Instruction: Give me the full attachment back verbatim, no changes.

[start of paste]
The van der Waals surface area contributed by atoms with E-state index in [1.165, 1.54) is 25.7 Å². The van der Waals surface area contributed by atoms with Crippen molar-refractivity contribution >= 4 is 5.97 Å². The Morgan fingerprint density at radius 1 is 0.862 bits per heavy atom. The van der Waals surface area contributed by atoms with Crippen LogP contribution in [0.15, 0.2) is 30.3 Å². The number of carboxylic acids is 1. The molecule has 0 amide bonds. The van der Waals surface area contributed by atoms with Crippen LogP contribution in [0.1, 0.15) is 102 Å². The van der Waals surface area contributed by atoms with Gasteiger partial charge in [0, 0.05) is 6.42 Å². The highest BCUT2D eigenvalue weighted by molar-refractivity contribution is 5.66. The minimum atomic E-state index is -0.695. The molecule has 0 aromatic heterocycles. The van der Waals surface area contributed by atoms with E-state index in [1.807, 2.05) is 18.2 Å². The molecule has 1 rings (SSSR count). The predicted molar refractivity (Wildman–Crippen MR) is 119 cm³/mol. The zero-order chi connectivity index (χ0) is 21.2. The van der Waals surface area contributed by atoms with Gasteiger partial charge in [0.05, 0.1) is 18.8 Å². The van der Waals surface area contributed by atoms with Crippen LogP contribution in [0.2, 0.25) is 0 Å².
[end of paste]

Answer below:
The van der Waals surface area contributed by atoms with E-state index in [1.165, 1.54) is 25.7 Å². The van der Waals surface area contributed by atoms with Crippen molar-refractivity contribution >= 4 is 5.97 Å². The Morgan fingerprint density at radius 1 is 0.862 bits per heavy atom. The van der Waals surface area contributed by atoms with Crippen LogP contribution in [0.15, 0.2) is 30.3 Å². The number of carboxylic acids is 1. The molecule has 0 amide bonds. The van der Waals surface area contributed by atoms with Crippen LogP contribution in [0.1, 0.15) is 102 Å². The van der Waals surface area contributed by atoms with Gasteiger partial charge in [0, 0.05) is 6.42 Å². The highest BCUT2D eigenvalue weighted by molar-refractivity contribution is 5.66. The minimum atomic E-state index is -0.695. The molecule has 0 aromatic heterocycles. The van der Waals surface area contributed by atoms with E-state index in [1.807, 2.05) is 18.2 Å². The molecule has 1 rings (SSSR count). The predicted molar refractivity (Wildman–Crippen MR) is 119 cm³/mol. The zero-order chi connectivity index (χ0) is 21.2. The van der Waals surface area contributed by atoms with Gasteiger partial charge in [0.05, 0.1) is 18.8 Å². The van der Waals surface area contributed by atoms with Crippen LogP contribution in [0.2, 0.25) is 0 Å².